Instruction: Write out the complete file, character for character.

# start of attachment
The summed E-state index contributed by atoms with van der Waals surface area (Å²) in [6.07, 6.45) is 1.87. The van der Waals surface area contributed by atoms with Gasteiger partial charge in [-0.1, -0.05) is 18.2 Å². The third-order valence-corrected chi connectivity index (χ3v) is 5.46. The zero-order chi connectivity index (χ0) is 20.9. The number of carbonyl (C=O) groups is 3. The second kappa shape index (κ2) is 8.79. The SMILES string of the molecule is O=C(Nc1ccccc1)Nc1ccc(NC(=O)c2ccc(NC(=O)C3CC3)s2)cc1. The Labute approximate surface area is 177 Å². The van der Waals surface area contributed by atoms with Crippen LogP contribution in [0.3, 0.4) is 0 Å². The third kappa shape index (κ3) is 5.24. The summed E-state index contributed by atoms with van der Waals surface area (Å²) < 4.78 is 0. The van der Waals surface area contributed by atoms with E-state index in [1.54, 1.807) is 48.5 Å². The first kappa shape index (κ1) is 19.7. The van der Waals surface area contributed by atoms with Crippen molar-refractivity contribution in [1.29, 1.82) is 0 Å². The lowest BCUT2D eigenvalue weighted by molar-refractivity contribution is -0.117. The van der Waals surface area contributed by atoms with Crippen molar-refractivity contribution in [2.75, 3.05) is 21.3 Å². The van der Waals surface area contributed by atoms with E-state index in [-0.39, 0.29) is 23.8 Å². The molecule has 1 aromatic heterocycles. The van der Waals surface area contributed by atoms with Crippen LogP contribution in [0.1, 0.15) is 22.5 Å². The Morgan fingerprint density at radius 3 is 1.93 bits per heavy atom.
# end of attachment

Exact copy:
The summed E-state index contributed by atoms with van der Waals surface area (Å²) in [6.07, 6.45) is 1.87. The van der Waals surface area contributed by atoms with Gasteiger partial charge in [-0.1, -0.05) is 18.2 Å². The third-order valence-corrected chi connectivity index (χ3v) is 5.46. The zero-order chi connectivity index (χ0) is 20.9. The number of carbonyl (C=O) groups is 3. The second kappa shape index (κ2) is 8.79. The SMILES string of the molecule is O=C(Nc1ccccc1)Nc1ccc(NC(=O)c2ccc(NC(=O)C3CC3)s2)cc1. The Labute approximate surface area is 177 Å². The van der Waals surface area contributed by atoms with Crippen LogP contribution in [0.3, 0.4) is 0 Å². The third kappa shape index (κ3) is 5.24. The summed E-state index contributed by atoms with van der Waals surface area (Å²) < 4.78 is 0. The van der Waals surface area contributed by atoms with E-state index in [1.54, 1.807) is 48.5 Å². The first kappa shape index (κ1) is 19.7. The van der Waals surface area contributed by atoms with Crippen molar-refractivity contribution in [1.29, 1.82) is 0 Å². The lowest BCUT2D eigenvalue weighted by molar-refractivity contribution is -0.117. The van der Waals surface area contributed by atoms with Crippen molar-refractivity contribution in [2.75, 3.05) is 21.3 Å². The van der Waals surface area contributed by atoms with E-state index in [-0.39, 0.29) is 23.8 Å². The molecule has 1 aromatic heterocycles. The van der Waals surface area contributed by atoms with Crippen LogP contribution in [0.1, 0.15) is 22.5 Å². The Morgan fingerprint density at radius 3 is 1.93 bits per heavy atom.